Of all the Australian states, Queensland surely represents the most fascinating in terms of countryside. Second only to Western Australia in terms of size, this state rarely experiences low temperatures thanks to its position within the subtropical climate zone.
Once you have crossed the border with New South Wales, the first part of the East Coast of Queensland is characterised by unmissable destinations like The Gold Coast, the capital Brisbane, Sunshine Coast, Noosa Heads. Other must-see destinations are Port Douglas, Cairns, Townsville, Magnetic Island, Airlie Beach, Whitsunday Islands, Fraser Island.
Queensland is a state which, compared with New South Wales and Victoria, developed economically more recently and for a long time was not considered a destination for immigration, except by backpackers looking for a farm to complete the working days required for renewing the Working Holiday Visa. The economy of Queensland has, in fact, been growing constantly in the last 15 years, especially thanks to agricultural industries, tourism, energy and financial services.
The main driver of Queensland’s economy is its capital: Brisbane. Gaining its independence from New South Wales in 1859, this city was the theatre of a change in landscape that saw it converted into a metropolis over a decade. An important economic centre not far from Brisbane is the Gold Coast, the perfect fusion between seaside city and architectural modernity. According to a study in 2018, the overall GDP of the Queensland economy is bigger than some countries like Portugal. The Gold Coast, Brisbane, Sunshine Coast triangle has been compared to the US Silicon Valley, due to the network of start-ups in hi-tech sectors and blockchain which have been established there recently.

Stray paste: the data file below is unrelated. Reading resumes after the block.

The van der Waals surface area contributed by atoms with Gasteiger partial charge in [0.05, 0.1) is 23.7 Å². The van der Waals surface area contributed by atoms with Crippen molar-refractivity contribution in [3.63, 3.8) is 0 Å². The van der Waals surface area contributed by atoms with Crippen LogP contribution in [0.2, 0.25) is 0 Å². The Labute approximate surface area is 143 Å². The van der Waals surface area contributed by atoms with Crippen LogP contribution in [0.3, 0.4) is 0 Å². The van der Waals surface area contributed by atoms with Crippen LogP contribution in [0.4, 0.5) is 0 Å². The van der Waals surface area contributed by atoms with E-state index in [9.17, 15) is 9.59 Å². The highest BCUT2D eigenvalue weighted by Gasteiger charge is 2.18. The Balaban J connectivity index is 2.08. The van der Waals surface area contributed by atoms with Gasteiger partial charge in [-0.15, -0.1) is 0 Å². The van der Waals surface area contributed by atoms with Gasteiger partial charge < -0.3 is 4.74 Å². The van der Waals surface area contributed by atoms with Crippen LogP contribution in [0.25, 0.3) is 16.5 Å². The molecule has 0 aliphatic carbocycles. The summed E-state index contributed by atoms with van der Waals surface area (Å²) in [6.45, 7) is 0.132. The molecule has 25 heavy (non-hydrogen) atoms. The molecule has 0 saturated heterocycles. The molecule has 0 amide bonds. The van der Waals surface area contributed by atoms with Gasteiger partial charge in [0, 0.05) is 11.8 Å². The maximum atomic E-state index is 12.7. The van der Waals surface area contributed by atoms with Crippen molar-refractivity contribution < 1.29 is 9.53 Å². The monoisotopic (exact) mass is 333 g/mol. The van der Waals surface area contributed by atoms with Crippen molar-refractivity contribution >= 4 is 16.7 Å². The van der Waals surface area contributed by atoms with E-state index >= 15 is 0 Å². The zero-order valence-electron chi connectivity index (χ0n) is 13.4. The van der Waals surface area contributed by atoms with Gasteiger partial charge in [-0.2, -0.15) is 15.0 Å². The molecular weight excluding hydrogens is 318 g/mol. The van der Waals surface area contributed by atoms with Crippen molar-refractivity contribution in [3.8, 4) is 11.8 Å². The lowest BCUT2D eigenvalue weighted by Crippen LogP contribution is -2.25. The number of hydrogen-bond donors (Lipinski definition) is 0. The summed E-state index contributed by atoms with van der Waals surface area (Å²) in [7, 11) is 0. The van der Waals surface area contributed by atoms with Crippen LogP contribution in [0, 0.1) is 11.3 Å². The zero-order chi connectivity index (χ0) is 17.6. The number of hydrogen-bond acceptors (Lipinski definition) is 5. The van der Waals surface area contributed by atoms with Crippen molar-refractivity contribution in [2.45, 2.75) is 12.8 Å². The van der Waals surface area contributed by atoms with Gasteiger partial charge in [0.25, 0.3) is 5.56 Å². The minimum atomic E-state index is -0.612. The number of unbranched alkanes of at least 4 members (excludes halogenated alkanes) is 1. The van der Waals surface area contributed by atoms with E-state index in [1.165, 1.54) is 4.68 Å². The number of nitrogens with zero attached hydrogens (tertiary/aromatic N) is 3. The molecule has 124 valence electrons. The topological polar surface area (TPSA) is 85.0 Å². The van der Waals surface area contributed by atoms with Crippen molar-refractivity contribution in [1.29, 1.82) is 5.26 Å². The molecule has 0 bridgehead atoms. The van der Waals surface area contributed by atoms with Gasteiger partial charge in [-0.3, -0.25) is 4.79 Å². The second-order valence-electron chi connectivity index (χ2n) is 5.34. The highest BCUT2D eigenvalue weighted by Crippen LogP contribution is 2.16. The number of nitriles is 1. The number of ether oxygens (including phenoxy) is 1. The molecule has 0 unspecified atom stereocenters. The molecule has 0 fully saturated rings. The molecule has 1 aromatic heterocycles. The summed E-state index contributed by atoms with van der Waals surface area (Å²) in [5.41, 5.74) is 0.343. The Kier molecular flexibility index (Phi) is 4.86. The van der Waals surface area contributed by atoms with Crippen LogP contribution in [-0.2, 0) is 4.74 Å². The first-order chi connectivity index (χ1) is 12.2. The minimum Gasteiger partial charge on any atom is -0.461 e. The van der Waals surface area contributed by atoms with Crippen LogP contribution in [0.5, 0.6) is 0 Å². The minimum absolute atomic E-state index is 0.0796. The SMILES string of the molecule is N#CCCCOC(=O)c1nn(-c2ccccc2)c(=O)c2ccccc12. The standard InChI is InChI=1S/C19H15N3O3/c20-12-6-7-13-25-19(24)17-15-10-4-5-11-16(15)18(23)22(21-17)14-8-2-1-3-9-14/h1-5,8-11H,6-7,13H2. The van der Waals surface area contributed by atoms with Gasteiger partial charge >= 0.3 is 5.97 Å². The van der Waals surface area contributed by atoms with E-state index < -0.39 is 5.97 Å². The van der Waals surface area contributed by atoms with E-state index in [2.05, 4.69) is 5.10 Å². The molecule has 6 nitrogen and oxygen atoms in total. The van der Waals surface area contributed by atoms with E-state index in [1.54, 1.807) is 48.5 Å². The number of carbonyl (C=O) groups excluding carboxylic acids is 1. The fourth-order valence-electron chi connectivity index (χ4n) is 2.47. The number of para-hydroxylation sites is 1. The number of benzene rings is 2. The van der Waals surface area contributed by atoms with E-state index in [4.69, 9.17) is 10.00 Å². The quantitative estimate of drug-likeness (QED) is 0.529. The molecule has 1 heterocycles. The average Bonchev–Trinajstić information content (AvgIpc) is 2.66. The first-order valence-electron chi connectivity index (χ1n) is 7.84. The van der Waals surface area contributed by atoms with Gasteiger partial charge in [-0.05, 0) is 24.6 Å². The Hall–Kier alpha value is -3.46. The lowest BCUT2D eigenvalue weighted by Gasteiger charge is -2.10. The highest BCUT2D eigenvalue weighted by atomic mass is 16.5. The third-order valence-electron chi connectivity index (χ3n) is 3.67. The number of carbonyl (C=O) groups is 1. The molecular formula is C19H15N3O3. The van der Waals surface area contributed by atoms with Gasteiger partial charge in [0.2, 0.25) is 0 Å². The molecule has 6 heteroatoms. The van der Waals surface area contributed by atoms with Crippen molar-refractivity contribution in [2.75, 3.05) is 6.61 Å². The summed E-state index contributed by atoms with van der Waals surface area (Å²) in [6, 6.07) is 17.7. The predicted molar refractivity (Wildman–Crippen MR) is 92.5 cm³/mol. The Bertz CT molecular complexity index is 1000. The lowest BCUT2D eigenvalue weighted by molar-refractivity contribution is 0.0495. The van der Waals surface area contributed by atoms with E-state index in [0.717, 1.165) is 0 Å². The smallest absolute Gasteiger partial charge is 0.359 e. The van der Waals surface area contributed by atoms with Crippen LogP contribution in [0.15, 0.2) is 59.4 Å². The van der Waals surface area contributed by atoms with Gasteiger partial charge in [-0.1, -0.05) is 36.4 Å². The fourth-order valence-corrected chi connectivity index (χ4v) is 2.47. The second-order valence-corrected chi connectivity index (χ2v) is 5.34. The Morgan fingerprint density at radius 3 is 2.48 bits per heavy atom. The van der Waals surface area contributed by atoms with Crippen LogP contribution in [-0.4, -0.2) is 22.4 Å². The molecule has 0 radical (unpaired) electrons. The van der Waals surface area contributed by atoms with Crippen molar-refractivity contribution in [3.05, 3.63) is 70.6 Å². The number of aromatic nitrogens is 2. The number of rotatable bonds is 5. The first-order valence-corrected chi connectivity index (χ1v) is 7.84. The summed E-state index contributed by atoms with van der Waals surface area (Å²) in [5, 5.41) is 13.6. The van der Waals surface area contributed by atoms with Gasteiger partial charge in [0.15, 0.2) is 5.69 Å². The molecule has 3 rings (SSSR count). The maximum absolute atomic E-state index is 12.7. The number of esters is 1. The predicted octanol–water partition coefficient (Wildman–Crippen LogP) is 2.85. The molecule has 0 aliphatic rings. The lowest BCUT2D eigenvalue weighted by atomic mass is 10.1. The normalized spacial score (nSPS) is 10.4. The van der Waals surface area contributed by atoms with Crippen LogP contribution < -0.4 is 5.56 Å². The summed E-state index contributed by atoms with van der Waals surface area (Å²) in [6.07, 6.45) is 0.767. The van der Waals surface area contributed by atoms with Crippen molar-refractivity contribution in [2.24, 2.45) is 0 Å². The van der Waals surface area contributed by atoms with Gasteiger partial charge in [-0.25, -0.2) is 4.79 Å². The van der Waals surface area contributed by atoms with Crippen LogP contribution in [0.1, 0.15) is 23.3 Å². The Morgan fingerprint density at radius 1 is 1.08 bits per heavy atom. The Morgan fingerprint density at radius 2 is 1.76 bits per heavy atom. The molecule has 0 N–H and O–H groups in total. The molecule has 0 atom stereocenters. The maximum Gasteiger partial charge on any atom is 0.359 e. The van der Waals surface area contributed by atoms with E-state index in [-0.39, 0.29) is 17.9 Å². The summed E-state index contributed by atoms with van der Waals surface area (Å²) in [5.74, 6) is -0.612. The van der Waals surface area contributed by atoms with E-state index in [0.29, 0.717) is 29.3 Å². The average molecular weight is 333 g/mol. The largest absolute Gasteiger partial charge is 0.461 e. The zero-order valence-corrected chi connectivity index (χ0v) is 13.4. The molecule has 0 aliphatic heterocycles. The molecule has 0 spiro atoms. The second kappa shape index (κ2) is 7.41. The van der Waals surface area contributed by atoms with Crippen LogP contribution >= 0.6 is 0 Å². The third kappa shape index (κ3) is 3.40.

In spite of a recent trend in growth of competition in immigration programs, a large part of Queensland is classified as ‘regional’ and therefore enjoys specific immigration programs such as visas 491, 494 and 191.